A parochial lending library was setup in 1843 and was to see to the spiritual needs of the poor. Thatcham had another library in 1849 created by Mrs Barfield of Priory House, now The Priory, and opened on 8th November 1849. This was a circulating library, you paid a subscription to use the service. This operated out of the British School-room and had over 400 items for loan. Some of the schools and other establishments had private libraries for pupils and patrons[3, 4].
But as we know them today a free library didn’t come until later. There were calls for a library in Thatcham as early as 1894 and possibly earlier. Mr Arthur Brown presented a scheme to allow a library to be formed at an estimated cost of £36 per year. This however would be discussed at meeting after meeting.
Thatcham though did not get a free library until 1924 when a library was setup in the Parish Hall by Berkshire County Council. There were later calls for the library to be accessible outside of normal hours, evenings, so that working people could have access. This is presumably what led in 1958 to a part-time branch opening at 51 Chapel Street, the Conservative Club and what most of us now see as part of the New Inn / Prancing Horse.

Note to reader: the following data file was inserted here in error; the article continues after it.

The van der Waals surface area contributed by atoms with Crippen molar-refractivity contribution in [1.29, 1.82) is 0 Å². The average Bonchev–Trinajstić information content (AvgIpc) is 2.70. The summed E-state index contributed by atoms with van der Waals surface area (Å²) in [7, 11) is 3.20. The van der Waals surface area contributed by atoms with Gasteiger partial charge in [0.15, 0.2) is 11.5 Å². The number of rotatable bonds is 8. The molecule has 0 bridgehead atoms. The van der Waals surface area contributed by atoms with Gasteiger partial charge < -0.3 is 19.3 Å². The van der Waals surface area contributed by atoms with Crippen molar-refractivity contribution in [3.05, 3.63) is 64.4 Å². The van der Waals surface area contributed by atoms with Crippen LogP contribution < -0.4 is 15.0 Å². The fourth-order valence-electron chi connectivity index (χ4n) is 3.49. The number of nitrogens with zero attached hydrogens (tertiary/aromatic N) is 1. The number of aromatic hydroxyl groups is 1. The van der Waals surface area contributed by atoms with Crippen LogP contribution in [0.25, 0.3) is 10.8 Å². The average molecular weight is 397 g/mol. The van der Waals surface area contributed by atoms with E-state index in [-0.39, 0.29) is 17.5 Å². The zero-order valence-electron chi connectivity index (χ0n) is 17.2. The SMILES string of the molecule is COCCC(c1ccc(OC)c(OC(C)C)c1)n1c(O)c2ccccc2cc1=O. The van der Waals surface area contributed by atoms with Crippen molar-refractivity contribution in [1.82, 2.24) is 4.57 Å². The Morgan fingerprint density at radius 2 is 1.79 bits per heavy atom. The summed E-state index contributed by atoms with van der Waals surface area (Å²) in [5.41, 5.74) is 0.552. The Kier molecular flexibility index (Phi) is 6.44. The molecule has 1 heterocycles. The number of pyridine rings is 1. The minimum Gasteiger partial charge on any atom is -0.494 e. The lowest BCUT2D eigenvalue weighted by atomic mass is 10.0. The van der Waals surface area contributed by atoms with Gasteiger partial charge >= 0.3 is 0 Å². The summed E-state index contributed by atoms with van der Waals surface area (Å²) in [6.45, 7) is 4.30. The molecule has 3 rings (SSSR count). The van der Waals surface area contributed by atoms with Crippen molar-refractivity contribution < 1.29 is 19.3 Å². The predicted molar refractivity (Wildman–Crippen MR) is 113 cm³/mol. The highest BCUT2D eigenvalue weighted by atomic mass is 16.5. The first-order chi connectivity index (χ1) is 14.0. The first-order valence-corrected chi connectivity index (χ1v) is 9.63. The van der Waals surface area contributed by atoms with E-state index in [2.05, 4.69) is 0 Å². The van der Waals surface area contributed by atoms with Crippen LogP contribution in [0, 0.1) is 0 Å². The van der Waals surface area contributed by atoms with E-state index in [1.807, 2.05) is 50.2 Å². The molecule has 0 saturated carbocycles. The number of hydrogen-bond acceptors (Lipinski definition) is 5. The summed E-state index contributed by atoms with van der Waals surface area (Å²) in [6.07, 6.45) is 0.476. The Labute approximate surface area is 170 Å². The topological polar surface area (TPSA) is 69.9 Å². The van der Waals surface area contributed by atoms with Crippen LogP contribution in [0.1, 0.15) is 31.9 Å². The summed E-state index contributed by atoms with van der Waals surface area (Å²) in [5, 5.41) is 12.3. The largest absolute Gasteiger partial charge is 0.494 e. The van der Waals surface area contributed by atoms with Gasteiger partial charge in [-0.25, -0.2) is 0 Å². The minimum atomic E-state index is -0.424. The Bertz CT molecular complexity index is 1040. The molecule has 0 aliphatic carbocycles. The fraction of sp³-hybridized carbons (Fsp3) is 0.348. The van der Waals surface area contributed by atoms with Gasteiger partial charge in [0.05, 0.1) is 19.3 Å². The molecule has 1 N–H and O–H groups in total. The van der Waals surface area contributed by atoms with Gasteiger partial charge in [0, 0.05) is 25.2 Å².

By 1957 calls were being made for a permanent location and in 1967 the library moved to the Memorial Hall site. A number of issues with the new location had been reported already by that time, specifically the librarian noted working in an old bowls pavilion with leaking roofs, cracked windows and a lack of books.
A new library had been proposed many times but the old library had to be kept until a new one could be built. In May 1974 there is note that the library reopened so presumably it had been repaired. Then finally building work started in 1980 on a new and purpose built library. This opened to the public in 1981 and is still there today.
- Berkshire Chronicle, 6 April 1844
- Reading Mercury, 10 November 1849
- Newbury Weekly News and General Advertiser, 26 March 1891
- Newbury Weekly News and General Advertiser, 1 June 1893
- Reading Mercury, 23 June 1894
- Reading Evening Post, 19 July 1973